Canola oil eligible for heart-healthy claim
By Canola Council of Canada
The new health claim available for high oleic canola oil will appeal to end users and consumers of canola oil, while the marketing benefit has potential to spillover to canola producers.
On November 19 the U.S. Food and Drug Administration announced that oils containing a high level of oleic acid, such as high oleic (HO) canola oil, can now carry a new qualified health claim. The claim is based on a review of the scientific evidence on the cardiovascular benefits of the consumption of oleic acid, a monounsaturated fat, instead of saturated fat.
The claim states that, “supportive but not conclusive scientific evidence suggests that daily consumption of about one and a half tablespoons (20 grams) of oils containing high levels of oleic acid, may reduce the risk of coronary heart disease.”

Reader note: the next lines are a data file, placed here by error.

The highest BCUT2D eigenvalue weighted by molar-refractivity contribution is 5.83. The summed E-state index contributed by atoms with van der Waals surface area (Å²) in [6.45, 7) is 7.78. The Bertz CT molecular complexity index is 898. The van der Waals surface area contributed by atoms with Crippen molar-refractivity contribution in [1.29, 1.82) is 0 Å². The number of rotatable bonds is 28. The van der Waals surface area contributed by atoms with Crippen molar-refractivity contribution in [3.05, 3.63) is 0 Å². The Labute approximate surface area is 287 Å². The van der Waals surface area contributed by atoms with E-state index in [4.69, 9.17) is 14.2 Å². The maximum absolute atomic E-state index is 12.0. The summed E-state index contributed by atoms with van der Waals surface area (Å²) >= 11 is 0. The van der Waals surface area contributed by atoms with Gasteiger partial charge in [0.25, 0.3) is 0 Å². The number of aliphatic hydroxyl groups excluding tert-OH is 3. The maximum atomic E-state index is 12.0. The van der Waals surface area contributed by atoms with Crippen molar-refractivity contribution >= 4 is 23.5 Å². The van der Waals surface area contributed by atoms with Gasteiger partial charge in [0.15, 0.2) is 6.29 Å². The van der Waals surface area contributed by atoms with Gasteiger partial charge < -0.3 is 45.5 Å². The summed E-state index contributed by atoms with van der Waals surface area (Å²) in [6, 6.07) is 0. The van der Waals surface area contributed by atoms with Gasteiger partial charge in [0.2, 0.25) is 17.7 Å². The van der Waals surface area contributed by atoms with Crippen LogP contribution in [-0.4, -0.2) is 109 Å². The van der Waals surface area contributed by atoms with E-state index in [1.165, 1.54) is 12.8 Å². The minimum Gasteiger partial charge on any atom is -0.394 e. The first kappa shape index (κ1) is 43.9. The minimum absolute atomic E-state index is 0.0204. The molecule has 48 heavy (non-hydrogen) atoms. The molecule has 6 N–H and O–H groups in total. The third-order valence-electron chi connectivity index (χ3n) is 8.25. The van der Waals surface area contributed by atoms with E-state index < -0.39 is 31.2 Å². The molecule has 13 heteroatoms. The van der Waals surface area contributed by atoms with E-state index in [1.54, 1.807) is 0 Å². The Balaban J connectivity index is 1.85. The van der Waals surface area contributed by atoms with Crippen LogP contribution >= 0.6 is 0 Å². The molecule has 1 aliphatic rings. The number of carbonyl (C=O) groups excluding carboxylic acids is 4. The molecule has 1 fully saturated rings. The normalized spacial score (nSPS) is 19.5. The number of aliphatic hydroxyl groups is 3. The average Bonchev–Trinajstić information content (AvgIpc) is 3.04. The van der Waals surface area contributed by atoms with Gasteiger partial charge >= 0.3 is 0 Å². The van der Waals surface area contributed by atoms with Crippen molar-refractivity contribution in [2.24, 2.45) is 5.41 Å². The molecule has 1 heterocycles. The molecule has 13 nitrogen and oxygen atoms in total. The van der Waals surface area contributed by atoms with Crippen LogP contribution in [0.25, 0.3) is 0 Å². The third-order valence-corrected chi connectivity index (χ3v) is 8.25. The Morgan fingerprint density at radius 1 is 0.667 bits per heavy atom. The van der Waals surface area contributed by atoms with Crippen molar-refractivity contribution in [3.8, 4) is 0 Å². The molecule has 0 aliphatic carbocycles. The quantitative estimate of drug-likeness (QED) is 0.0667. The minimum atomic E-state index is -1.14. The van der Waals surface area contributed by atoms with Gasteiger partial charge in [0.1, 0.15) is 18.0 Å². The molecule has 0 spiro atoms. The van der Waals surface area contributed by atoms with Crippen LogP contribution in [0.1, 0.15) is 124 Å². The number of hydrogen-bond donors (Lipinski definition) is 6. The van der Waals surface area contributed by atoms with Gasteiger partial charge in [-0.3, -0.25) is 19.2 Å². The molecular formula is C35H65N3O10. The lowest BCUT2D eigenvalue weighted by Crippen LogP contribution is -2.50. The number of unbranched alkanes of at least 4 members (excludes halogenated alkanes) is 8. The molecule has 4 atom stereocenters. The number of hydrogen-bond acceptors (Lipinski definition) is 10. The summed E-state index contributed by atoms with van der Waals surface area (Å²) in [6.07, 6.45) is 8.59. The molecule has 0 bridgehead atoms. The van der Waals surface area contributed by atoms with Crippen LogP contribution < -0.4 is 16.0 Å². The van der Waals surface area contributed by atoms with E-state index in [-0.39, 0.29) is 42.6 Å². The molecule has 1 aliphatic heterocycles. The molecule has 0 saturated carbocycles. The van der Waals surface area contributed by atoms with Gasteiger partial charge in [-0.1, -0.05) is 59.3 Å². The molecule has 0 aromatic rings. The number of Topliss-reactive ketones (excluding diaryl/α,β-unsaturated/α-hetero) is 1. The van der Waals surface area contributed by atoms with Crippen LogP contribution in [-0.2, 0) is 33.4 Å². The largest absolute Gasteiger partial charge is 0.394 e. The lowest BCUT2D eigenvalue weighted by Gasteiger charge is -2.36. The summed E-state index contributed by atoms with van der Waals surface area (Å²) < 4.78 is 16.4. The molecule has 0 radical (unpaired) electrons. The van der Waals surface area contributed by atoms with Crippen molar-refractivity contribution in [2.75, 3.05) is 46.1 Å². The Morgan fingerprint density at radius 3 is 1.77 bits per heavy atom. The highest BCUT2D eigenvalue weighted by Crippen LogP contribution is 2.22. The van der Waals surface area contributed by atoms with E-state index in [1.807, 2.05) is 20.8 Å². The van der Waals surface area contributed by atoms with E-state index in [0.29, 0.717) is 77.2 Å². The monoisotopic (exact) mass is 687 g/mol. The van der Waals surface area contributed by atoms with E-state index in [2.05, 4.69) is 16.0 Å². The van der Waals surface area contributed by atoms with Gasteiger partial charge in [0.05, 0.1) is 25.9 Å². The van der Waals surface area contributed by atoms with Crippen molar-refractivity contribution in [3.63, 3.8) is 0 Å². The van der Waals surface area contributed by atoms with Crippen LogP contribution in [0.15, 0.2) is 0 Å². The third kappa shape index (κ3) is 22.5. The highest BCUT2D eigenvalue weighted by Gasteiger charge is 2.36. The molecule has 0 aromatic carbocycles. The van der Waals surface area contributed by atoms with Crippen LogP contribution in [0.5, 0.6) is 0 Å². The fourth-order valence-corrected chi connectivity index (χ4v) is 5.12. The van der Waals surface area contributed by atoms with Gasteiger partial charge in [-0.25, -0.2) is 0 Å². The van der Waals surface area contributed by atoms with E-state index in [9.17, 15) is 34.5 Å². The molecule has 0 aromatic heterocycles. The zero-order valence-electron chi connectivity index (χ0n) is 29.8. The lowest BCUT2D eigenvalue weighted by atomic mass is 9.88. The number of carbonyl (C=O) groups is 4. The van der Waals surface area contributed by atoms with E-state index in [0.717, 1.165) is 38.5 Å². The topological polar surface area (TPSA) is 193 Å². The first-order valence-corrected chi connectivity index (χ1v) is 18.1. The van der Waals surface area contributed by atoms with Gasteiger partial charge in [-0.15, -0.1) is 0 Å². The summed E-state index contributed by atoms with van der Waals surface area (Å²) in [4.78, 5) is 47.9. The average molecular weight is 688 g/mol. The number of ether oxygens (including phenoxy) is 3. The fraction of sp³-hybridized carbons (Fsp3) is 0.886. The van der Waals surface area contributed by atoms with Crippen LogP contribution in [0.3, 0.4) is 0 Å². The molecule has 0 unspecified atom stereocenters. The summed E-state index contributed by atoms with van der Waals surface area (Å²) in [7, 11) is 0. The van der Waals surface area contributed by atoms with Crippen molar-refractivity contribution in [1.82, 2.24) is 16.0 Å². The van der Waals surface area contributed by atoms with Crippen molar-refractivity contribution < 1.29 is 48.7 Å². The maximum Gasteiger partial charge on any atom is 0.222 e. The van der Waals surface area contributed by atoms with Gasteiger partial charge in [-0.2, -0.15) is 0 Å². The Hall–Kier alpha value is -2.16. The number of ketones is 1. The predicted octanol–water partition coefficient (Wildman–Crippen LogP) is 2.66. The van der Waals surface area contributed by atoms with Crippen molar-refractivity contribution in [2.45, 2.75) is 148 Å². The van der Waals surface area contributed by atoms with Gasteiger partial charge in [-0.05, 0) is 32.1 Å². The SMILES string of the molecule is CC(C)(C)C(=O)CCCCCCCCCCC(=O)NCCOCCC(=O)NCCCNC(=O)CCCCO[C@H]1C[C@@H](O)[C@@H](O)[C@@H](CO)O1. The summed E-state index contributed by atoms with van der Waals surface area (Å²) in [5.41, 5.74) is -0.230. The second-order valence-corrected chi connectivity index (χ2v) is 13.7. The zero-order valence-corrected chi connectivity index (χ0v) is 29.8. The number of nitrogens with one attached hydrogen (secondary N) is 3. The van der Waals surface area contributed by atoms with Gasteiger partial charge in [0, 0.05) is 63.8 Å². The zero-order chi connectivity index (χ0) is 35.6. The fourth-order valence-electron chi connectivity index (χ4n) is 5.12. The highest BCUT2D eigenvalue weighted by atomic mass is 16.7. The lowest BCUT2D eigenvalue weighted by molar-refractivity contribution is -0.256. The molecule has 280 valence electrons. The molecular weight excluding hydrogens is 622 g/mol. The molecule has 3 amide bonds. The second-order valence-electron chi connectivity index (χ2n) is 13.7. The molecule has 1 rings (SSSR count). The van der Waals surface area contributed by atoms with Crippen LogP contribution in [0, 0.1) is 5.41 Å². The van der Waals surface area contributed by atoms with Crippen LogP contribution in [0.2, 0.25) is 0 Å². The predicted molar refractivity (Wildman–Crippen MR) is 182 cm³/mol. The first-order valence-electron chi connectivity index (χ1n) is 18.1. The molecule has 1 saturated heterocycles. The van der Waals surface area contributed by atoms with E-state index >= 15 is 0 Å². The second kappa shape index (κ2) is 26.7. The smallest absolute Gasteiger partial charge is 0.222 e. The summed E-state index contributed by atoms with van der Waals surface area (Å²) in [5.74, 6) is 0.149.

To use the claim, it must also be clear that to achieve this benefit, these oils, “should replace fats and oils higher in saturated fat and not increase the total number of calories you eat in a day.”
“HO canola oil is a naturally stable oil that needs no hydrogenation or modification to extend shelf life,” says Jim Everson, president of the Canola Council of Canada. “This makes it an attractive choice for quick-serve restaurants and food processors looking for a high-stability oil that is both low in saturated fat and free of trans fat.”
The qualified health claim applies to edible oils with at least 70 per cent oleic acid, including HO canola oil, HO soybean oil, HO safflower oil, HO sunflower oil, olive oil and HO algal oil.
Canola oil has been eligible to use a similar qualified health claim based on its unsaturated fat content and reduction of the risk of coronary heart disease since 2006.
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